Setting SMART goals means you can clarify your ideas, focus your efforts, use your time and resources productively, and increase your chances of achieving what you want in life.
By having no goals set at the start of the year it’s incredibly difficult to know which way your life will go.
You started being pushed and pulled around in lots of different directions, but probably not in the direction you really want to go. It’s hard to find clarity if you don’t know what it is you want to achieve.
In order to stop this, you need to set some clear goals.
By setting goals, it forces you to create a plan on how you are going to achieve those particular goals. And the result of having a clear plan means you will know exactly what it is you need to do every day to achieve that goal.
How Creating Goals Helps You Become Successful
You will begin to live life on your own terms and this will dictate your daily actions.
By having clear goals and an actionable plan you are setting yourself up to be successful.
Writing down your goals means you are 42% more likely to achieve them.
It’s a small thing but it significantly improves your chances of success.
In this post, we will look at 5 SMART goals examples you can use for this year so you can make it your most successful year ever.
First, let’s take a look at how setting goals creates success and what the concept SMART goals actually means.
What are SMART Goals?
SMART goals are a term that was first outlined by George T. Doran, however, it was Peter Drucker that brought the concept into mainstream thinking. It is now one of the most common and widely used goal setting techniques (and with good reason).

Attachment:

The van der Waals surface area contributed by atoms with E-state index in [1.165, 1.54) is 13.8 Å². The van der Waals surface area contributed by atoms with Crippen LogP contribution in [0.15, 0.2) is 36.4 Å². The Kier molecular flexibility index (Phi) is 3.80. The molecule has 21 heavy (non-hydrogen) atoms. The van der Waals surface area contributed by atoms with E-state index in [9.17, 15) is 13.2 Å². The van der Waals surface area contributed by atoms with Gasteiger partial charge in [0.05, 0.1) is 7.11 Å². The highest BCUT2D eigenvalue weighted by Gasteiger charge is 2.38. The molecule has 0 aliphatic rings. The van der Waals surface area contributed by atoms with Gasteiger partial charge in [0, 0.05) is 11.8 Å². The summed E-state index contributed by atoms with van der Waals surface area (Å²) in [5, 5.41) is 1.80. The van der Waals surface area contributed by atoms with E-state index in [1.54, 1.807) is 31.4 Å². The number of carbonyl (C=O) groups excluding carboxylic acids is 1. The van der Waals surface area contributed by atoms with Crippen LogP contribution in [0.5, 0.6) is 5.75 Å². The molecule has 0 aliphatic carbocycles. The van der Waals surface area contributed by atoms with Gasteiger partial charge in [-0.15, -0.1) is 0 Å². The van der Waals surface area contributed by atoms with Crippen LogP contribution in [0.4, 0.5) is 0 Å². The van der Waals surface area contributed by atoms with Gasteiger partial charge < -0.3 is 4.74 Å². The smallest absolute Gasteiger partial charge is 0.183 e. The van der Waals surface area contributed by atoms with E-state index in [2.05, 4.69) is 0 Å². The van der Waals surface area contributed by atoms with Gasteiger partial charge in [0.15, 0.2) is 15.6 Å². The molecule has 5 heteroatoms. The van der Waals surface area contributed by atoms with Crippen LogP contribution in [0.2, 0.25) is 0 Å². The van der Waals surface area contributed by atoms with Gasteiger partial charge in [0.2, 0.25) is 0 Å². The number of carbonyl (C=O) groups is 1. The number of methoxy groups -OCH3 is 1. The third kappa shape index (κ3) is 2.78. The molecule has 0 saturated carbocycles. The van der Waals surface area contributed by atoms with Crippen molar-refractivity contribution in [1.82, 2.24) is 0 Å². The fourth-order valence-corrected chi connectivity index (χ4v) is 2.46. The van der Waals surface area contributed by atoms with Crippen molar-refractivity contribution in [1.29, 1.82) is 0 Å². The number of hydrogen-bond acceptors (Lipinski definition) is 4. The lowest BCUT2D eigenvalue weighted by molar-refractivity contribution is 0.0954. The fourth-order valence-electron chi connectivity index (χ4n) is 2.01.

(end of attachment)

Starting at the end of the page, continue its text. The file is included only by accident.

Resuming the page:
SMART is a cleverly constructed acronym that demonstrates a way of writing down your SMART goals. The SMART formula stands for:
By using this formula to set your goals it means you can get extremely specific which significantly increases your chances of success.
To demonstrate the difference let’s take a look at two goals:
- I am going to start running more
- I am going to run 3 times per week for the next 6 months
Hopefully, it’s obvious what goal is the better one to have but just to be sure it’s the second one. It gives a clear outline of the goal, how you are going to achieve it, and over what time period.
It is much more specific than just saying ‘I am going to start running more’ which is extremely vague and doesn’t give you any actionable steps on how you will achieve that SMART goal.
5 Amazing SMART Goals to Help You Thrive this Year
Here we will look at 5 SMART goals examples that you can use for the upcoming year.
The purpose of the examples is to give you some ideas of SMART goals that you can put in place.
They can be copied exactly, or you can tweak each component to better suit yourself. Ultimately, the goal is your choice and has to be something you want to do.
Every goal will follow the SMART formula, which each part of the formula clearly outlined.
1. Read 2 books a month over the next 12 months
Reading more books is an extremely common personal development goal. However, just saying you will read more books isn’t specific enough.
In our busy lives, it can often be very difficult to find the time to read. Some of the most successful people in the world read lots of books so it’s definitely something we should all do more of.
With this SMART goal, you are being really specific about how much more you want to read.
S – The goal is to read more
M – 2 books per month
A – A challenge, but doable